Note: PRACTICUM is a continuing series in what I refer to as a somewhat “Live Blog” format. Sections may vary in time to complete. Some may go fast. Some may take much more time to get through. Updates will be daily, they may be more frequent. Feel free to click refresh to get the latest version at any given time. If you see “End of Section” at the bottom of the post, you will know that this entry is finished :).
Chapter 6: Working With WebDriver
The whole point of running Selenium is so that we can interact with and work with different browsers and tet to make sure that interactions behave as they should, items appear where they should, and that our applications work in the environments that we want them to. Selenium WebDriver is designed to work with the major browsers currently on the market, so this chapter will show us how to interact with Chrome, Firefox, Internet Explorer and Opera. Each browser requires an executable be installed on the system, as well as the browser in question (the Firefox driver is already bundled with the Java client; it’s what we’ve been using thus far in the examples):
- IE Driver Executable: http://code.google.com/p/selenium/downloads/list
- Chrome Driver Executable: http://code.google.com/p/chromium/downloads/list
- Opera Driver Executable: https://github.com/operasoftware/operadriver/downloads
So far, this is the approach we have been using up to this point. The example below shows a standard JUnit test:
This example shows the bare basics of a test with no modifications.
Firefox Profile Preferences
In many cases, there are functions in the browser that a user may or may not want to have configured while they run their tests. To take advantage of this, a variety of profiles can be created, and the particular profile instance can be loaded and used. To do this, we:
- instantiate a Firefox Profile object and then update the settings.
- pass this object into FirefoxDriver where we instantiate it.
- load the profile with your details you have set.
Imagine that you wanted to have the book site be the startup page for Firefox. Below shows us how we can do that:
We can also point to a plug in using the following syntax:
Alas, this too fails for us, and for the same reason. In fact, many of the items in this chapter have the same “fatal flaw”. I think they look like great ideas, but why oh why can’t I compile them?!
Working with ChromeDriver
The next example shows us how we can load the ChromeDriver, and thus connect with Chrome. For this purpose, I took a copy of ChromeDriver and put it in /usr/bin so I could always rely on its position. With that, we compiled and ran, and lo and behold, here we are:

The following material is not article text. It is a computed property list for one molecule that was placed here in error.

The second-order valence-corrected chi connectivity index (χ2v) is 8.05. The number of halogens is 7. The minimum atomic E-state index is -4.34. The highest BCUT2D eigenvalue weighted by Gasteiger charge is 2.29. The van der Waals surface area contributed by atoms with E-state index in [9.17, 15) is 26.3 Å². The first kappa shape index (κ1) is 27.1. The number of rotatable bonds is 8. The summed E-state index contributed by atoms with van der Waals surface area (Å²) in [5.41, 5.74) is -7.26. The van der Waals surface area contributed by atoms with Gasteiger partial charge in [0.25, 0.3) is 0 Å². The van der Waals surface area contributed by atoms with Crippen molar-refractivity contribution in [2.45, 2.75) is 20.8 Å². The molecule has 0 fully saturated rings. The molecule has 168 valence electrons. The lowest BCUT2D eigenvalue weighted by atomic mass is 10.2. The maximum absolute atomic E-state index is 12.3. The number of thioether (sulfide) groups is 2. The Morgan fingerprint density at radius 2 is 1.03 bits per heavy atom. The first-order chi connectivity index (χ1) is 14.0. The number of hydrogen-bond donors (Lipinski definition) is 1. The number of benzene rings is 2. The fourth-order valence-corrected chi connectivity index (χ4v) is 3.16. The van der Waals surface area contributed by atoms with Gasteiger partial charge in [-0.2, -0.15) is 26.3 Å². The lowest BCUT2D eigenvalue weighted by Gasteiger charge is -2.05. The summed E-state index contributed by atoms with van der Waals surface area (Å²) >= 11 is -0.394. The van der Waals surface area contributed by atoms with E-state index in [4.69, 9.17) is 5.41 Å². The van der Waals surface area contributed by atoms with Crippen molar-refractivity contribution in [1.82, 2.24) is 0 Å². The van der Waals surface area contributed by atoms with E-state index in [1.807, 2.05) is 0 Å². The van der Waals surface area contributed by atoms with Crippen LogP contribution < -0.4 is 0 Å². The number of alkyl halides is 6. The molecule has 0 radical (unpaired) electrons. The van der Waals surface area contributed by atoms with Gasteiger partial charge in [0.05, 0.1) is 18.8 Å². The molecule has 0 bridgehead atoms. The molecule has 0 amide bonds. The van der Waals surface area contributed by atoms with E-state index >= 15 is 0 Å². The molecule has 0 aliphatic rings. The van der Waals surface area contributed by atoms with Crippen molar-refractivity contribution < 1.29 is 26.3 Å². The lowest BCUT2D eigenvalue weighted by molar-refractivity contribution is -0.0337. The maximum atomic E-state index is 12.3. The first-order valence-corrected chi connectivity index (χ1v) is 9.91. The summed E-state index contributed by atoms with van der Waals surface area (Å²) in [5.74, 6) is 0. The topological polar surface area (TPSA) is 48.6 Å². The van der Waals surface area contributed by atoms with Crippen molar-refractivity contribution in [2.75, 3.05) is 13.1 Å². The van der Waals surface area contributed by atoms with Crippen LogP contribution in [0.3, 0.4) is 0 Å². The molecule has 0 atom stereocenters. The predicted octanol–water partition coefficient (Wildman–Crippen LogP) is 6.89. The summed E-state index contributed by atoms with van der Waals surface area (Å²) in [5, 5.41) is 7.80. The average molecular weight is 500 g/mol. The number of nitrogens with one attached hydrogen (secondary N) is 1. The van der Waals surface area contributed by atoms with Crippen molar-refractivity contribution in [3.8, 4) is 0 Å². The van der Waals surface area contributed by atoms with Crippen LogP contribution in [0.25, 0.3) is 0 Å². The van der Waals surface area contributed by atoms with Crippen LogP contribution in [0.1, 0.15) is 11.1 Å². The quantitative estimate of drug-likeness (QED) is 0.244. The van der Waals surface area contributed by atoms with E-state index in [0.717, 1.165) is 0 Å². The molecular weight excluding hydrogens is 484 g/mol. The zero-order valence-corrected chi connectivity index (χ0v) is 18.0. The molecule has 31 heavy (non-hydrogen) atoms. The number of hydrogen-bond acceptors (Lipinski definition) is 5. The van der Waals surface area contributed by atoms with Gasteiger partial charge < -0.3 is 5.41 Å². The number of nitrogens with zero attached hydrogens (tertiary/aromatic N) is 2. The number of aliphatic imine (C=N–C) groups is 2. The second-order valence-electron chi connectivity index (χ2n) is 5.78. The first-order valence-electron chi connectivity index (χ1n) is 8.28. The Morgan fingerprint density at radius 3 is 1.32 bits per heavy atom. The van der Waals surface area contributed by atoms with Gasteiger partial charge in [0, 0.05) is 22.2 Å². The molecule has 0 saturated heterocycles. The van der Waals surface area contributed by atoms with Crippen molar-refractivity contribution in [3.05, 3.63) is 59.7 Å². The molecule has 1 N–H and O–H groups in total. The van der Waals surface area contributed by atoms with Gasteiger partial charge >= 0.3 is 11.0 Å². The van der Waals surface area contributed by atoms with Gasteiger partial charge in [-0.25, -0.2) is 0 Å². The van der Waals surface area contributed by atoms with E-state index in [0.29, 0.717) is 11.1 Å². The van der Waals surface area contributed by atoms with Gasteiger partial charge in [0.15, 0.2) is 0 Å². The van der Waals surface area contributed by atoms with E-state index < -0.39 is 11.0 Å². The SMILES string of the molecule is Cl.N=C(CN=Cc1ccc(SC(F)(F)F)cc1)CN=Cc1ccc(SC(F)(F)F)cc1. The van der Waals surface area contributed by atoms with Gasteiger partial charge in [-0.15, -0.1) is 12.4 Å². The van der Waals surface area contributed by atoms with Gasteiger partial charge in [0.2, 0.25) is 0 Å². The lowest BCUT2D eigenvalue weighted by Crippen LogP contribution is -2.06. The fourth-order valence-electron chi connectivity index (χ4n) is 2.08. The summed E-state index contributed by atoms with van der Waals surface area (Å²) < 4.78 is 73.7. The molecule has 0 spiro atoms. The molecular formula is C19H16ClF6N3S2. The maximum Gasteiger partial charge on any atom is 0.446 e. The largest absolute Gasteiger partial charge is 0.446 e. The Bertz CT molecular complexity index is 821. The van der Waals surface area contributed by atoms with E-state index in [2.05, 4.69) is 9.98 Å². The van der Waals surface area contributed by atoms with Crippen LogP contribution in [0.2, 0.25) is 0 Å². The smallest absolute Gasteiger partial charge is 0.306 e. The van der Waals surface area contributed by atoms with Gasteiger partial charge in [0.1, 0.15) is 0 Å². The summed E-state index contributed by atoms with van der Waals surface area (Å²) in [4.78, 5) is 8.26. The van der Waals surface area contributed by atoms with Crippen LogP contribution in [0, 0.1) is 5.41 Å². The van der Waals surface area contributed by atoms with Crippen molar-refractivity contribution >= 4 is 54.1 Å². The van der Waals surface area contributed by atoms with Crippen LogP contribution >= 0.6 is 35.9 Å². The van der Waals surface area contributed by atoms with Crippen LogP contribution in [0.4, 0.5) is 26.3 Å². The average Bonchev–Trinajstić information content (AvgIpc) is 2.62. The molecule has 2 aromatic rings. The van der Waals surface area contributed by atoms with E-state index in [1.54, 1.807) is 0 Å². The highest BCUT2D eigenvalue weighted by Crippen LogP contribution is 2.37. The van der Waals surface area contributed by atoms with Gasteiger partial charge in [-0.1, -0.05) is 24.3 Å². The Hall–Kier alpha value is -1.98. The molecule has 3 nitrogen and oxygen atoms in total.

There’s a fair amount of red down at the bottom, but don’t be alarmed, that’s the output from ChromeDriver. The thing to focus on is that ChromeDriver opens, and the test runs, and passes. Woot!!!
However, it looks like ChromeDriver and the extended examples suffers from the same issues as FirefoxDriver. Try as I might, this won’t compile 🙁 (this is the example to explicitly call out the file location. IT’s complaining that it expects a string, not a file. Remove the File declaration, and it does the same thing. I’m at a loss. Java peoples, please tell me, it it me, or is something missing from this example?):
Well, OK,; not completely golden. Those astute viewers will notice I did a little cheat here. I set the assert value to be zero. This means it will return a true even if the element isn’t there. Why would I do such a thing? I wanted to show a completed test. Alas, the element I’m looking for stubbornly refuses to respond (it may be my system settings, I’ll tweak with them some more later). Just to show you the full story, set the asset value to equal one, and here’s what I get, at least as of right now:
- Download Intellij IDEA and install it
- Install Java SDK
- Download Selenium-Server-Standalone-x-xx.jar
- Download JUnit.jar
- Download IEDriverServer.exe
- Link up the IDE to find the Java SDK folder, plus add selenium-server-standalone and JUnit jars as global libraries
- Put the IEDriverServer in a place where the PATH variable can find it (or add it to your path).
OK, wow, that was pretty cool. That’s four different browsers we can drive and little in the way of tweaking top get them to do their things. I must admit, I’m a bit frustrated about the File and Dictionary calls, as well as the compilation errors. I followed all of the steps as requested but alas, many of these examples were for naught. I really would like to understand why they are not doing what they are supposed to do, and if there’s a way to make these work as printed. Again, is this because of me using Darwin and not Linux? Is it something special about Java 7? Do the examples rely on something that is now deprecated? Either way, we were able to set something running for all four browsers, and the fact I could get it to work on Windows has me somewhat elated.
End of Section.